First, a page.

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A Case of Autokabalesis

Georgios Mikellides*

Department of Psychiatry, Cyprus RTMS, Cyprus

*Corresponding Author:
Georgios Mikellides, MD
MRCPsych, CCT UK, Consultant Psychiatrist
Department of Psychiatry, Cyprus RTMS, Cyprus
Tel: + 0035799430330
E-mail: george.mikellides@gmail.com

Received Date: August 27, 2018; Accepted Date: September 12, 2018; Published Date: September 14, 2018

Citation: Mikellides G (2018) A Case of Autokabalesis. Ann Clin Lab Res Vol.6 No.3:249. DOI: 10.21767/2386-5180.100249

 
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Abstract

Autokabalesis is a method of severe deliberate self-harm (DSH) involving jumping from a height. It has been presented in a study that this form of attempting suicide was done predominantly by single, young unemployed males. Also, it appears that patients who have acted in this dangerous manner had serious psychiatric disorders. In this article a fascinating case of a patient who developed psychosis due to his increased anxiety egodystonic related thoughts with paedophilic context which led him to a serious suicidal attempt. The difficulties in managing this case in a trauma ward by different teams are discussed. The challenges and the ways that could be used to overcome this in one of the busiest London hospitals.

Keywords

Autokabalesis; Self-harm; Suicide; Psychiatric disorder

Introduction

Autokabalesis is a method of severe deliberate self-harm (DSH) involving jumping from a height [1]. It has been presented in a study [2] that this form of attempting suicide was done predominantly by single, young unemployed males. Also it appears that patients who have acted in this dangerous manner had serious psychiatric disorders [3]. In New York [4] where it was examined this kind of violent behaviour towards self between the years 1990-1998, it was demonstrated that the majority of deaths were above the age of 65. Joyce and Fleminger [5] pointed out that 4% of all deaths by suicide were from an Autokabalesis.

Case Report

The aim of this case study is to examine the antecedents of a serious suicidal attempt of a 47-year-old professional man, following a thirty feet jump from a motorway bridge and the management of the ensuing medical and psychiatric complications. The patient was managed at Royal London Hospital (RLH) which is one of the four major trauma centres in London and is the base of the helicopter emergency service (HEMS).

Following his suicide attempt, he sustained typical skeletal injuries-lumbar spine (L4), calcaneal and metatarsal fractures. The fractures were treated conservatively, with casts and a spinal brace; the estimated time for discharge from hospital was two months.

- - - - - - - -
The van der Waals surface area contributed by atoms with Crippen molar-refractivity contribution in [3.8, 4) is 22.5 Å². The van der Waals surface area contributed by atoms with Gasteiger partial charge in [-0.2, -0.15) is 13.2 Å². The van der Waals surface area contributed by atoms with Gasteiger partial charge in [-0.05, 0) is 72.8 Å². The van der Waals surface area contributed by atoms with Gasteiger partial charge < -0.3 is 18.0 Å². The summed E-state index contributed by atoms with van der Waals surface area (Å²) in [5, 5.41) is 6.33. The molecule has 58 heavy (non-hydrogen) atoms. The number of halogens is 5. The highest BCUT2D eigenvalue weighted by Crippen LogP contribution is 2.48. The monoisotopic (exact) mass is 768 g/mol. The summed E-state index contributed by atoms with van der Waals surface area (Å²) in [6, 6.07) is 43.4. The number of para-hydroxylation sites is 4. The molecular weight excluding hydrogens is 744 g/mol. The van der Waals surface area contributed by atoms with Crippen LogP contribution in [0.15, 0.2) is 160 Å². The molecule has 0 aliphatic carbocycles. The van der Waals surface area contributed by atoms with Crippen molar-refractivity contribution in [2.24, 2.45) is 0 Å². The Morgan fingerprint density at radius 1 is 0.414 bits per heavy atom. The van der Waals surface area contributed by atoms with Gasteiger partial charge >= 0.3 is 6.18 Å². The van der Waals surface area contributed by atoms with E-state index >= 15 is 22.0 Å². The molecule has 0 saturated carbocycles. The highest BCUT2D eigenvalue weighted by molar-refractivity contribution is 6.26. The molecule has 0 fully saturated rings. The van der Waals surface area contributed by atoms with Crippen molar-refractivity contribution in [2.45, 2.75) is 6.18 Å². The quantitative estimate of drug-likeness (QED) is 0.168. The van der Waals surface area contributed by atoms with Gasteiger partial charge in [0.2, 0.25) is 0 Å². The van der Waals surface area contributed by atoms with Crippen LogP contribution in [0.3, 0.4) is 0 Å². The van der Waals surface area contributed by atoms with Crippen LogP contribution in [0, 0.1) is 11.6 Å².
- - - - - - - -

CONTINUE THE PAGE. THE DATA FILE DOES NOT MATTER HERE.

Management

He was referred to psychiatry liaison team for an assessment of his mental state and on-going risk management. This was a difficult assessment in a demanding trauma ward complicated by the lack of privacy, the nature of the information divulged and his lack of mobility. It was his first presentation to mental health services with no previous psychiatric history.

He reported paranoid psychotic symptoms, biological symptoms of depression four months prior to the attempt and feelings of guilt due his paedophilic tendencies. He had a sexual relationship with a 12-year-old boy when he was 21 and continues to experience sexual urges towards minors which he felt unable to function and be in control of his daily life.

He reported delusional beliefs about monitored by the internet provider, persecutory ideas while driving and delusions of reference. The working diagnosis was of a schizoaffective disorder and Paedophilia. The treatment was initiated with olanzapine 10 mg and citalopram 20 mg with a very good effect. His psychiatric notes were kept in private from the general orthopaedic ward medical notes and were only discussed by the psychiatric liaison team in view of potential bias in treatment offer by the rest of the teams as it could potentially affect the quality of treatment given to this patient.

The patient agreed to engage in long term psychotherapy due to his egodystonic thoughts and sexual fantasies with minors and he was subsequently referred to Portman and Tavistock Clinic for psychotherapy.

Discussion

Interesting enough the World Health Organisation reports that the most important risk factor for suicide is a prior suicide attempt [6]. Suicides are a global phenomenon and 79% of them occur in low- and middle-income countries [6]. Is paramount to identify ways of preventing suicides and suicidal attempts. An ample multisectoral suicide prevention strategy is the least to say essential.

Conclusion

This case raises important issues for the liaison psychiatry of self-deliberate self-harm. His management required stabilisation of his mental state and sedation to enable bed rest and further enabling conservative treatment of physical injuries which was complicated by his concerns that medical and nursing staff would punish him for his paedophilia. His psychiatric follow up was hindered by his residual physical disability.

Further an interesting point that arises for discussion and consideration in a more ethical and fundamental understanding is if the psychiatric liaison notes should be kept in private and to be used only by the liaison staff in view of potential bias in treatment offered.

References

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